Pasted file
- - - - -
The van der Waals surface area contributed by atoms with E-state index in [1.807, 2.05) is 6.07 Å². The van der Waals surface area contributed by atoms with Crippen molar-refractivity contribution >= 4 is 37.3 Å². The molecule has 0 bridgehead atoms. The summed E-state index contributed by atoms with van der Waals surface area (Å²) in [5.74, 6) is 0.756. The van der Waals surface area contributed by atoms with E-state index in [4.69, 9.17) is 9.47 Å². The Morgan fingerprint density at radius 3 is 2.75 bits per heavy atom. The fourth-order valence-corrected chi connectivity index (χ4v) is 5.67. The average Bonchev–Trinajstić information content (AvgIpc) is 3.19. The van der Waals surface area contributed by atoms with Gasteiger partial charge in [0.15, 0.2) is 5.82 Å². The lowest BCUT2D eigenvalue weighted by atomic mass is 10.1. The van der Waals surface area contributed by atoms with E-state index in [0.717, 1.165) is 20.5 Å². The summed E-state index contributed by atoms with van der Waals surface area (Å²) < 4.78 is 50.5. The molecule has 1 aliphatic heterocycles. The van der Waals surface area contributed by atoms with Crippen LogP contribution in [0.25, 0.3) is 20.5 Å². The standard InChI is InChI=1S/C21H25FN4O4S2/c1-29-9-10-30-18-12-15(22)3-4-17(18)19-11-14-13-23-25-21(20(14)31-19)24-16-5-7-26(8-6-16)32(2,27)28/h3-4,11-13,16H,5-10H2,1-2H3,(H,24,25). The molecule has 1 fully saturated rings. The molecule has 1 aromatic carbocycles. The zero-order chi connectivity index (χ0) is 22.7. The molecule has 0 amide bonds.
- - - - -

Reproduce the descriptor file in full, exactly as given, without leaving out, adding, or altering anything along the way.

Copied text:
The van der Waals surface area contributed by atoms with E-state index in [1.807, 2.05) is 6.07 Å². The van der Waals surface area contributed by atoms with Crippen molar-refractivity contribution >= 4 is 37.3 Å². The molecule has 0 bridgehead atoms. The summed E-state index contributed by atoms with van der Waals surface area (Å²) in [5.74, 6) is 0.756. The van der Waals surface area contributed by atoms with E-state index in [4.69, 9.17) is 9.47 Å². The Morgan fingerprint density at radius 3 is 2.75 bits per heavy atom. The fourth-order valence-corrected chi connectivity index (χ4v) is 5.67. The average Bonchev–Trinajstić information content (AvgIpc) is 3.19. The van der Waals surface area contributed by atoms with Gasteiger partial charge in [0.15, 0.2) is 5.82 Å². The lowest BCUT2D eigenvalue weighted by atomic mass is 10.1. The van der Waals surface area contributed by atoms with E-state index in [0.717, 1.165) is 20.5 Å². The summed E-state index contributed by atoms with van der Waals surface area (Å²) < 4.78 is 50.5. The molecule has 1 aliphatic heterocycles. The van der Waals surface area contributed by atoms with Crippen LogP contribution in [0.25, 0.3) is 20.5 Å². The standard InChI is InChI=1S/C21H25FN4O4S2/c1-29-9-10-30-18-12-15(22)3-4-17(18)19-11-14-13-23-25-21(20(14)31-19)24-16-5-7-26(8-6-16)32(2,27)28/h3-4,11-13,16H,5-10H2,1-2H3,(H,24,25). The molecule has 1 fully saturated rings. The molecule has 1 aromatic carbocycles. The zero-order chi connectivity index (χ0) is 22.7. The molecule has 0 amide bonds.